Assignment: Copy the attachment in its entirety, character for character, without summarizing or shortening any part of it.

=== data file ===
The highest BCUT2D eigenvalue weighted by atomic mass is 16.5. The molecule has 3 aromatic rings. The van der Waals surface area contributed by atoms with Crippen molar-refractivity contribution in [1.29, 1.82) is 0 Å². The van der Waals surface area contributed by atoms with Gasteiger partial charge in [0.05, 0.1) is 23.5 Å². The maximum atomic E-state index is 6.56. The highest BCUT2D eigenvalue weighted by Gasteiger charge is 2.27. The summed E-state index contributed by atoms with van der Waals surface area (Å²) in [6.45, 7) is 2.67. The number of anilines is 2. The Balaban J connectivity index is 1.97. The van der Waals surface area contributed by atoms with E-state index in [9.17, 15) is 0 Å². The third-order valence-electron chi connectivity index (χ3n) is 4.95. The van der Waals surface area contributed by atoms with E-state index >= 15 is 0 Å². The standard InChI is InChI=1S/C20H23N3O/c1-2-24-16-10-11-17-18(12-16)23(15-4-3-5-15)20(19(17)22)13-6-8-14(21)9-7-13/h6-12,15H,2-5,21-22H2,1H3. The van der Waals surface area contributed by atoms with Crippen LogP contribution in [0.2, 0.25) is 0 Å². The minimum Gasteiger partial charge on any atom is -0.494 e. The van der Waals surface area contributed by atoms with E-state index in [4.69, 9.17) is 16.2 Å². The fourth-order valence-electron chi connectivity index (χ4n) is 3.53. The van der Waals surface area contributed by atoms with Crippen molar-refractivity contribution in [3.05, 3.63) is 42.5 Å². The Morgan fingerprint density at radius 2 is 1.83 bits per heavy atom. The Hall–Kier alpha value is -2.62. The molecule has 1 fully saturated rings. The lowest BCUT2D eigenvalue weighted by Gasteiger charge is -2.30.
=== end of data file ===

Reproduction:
The highest BCUT2D eigenvalue weighted by atomic mass is 16.5. The molecule has 3 aromatic rings. The van der Waals surface area contributed by atoms with Crippen molar-refractivity contribution in [1.29, 1.82) is 0 Å². The van der Waals surface area contributed by atoms with Gasteiger partial charge in [0.05, 0.1) is 23.5 Å². The maximum atomic E-state index is 6.56. The highest BCUT2D eigenvalue weighted by Gasteiger charge is 2.27. The summed E-state index contributed by atoms with van der Waals surface area (Å²) in [6.45, 7) is 2.67. The number of anilines is 2. The Balaban J connectivity index is 1.97. The van der Waals surface area contributed by atoms with E-state index in [9.17, 15) is 0 Å². The third-order valence-electron chi connectivity index (χ3n) is 4.95. The van der Waals surface area contributed by atoms with E-state index >= 15 is 0 Å². The standard InChI is InChI=1S/C20H23N3O/c1-2-24-16-10-11-17-18(12-16)23(15-4-3-5-15)20(19(17)22)13-6-8-14(21)9-7-13/h6-12,15H,2-5,21-22H2,1H3. The van der Waals surface area contributed by atoms with Crippen LogP contribution in [0.2, 0.25) is 0 Å². The minimum Gasteiger partial charge on any atom is -0.494 e. The van der Waals surface area contributed by atoms with E-state index in [4.69, 9.17) is 16.2 Å². The fourth-order valence-electron chi connectivity index (χ4n) is 3.53. The van der Waals surface area contributed by atoms with Crippen molar-refractivity contribution in [3.05, 3.63) is 42.5 Å². The Morgan fingerprint density at radius 2 is 1.83 bits per heavy atom. The Hall–Kier alpha value is -2.62. The molecule has 1 fully saturated rings. The lowest BCUT2D eigenvalue weighted by Gasteiger charge is -2.30.